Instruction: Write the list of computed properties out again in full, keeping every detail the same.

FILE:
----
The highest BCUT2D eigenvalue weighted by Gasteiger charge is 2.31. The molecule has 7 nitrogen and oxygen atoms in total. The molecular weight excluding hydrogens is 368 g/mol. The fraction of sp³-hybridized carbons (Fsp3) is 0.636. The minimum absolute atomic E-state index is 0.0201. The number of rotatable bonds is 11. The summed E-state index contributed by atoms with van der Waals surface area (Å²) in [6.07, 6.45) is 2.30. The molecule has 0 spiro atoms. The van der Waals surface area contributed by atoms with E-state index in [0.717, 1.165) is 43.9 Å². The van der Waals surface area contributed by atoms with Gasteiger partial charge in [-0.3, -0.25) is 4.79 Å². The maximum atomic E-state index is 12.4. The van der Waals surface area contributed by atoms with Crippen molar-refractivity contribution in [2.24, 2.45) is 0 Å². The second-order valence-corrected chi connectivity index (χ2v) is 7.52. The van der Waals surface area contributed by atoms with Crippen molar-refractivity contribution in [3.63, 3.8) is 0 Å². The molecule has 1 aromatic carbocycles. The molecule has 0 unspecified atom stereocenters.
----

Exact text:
The highest BCUT2D eigenvalue weighted by Gasteiger charge is 2.31. The molecule has 7 nitrogen and oxygen atoms in total. The molecular weight excluding hydrogens is 368 g/mol. The fraction of sp³-hybridized carbons (Fsp3) is 0.636. The minimum absolute atomic E-state index is 0.0201. The number of rotatable bonds is 11. The summed E-state index contributed by atoms with van der Waals surface area (Å²) in [6.07, 6.45) is 2.30. The molecule has 0 spiro atoms. The van der Waals surface area contributed by atoms with E-state index in [0.717, 1.165) is 43.9 Å². The van der Waals surface area contributed by atoms with Gasteiger partial charge in [-0.3, -0.25) is 4.79 Å². The maximum atomic E-state index is 12.4. The van der Waals surface area contributed by atoms with Crippen molar-refractivity contribution in [2.24, 2.45) is 0 Å². The second-order valence-corrected chi connectivity index (χ2v) is 7.52. The van der Waals surface area contributed by atoms with Crippen molar-refractivity contribution in [3.63, 3.8) is 0 Å². The molecule has 1 aromatic carbocycles. The molecule has 0 unspecified atom stereocenters.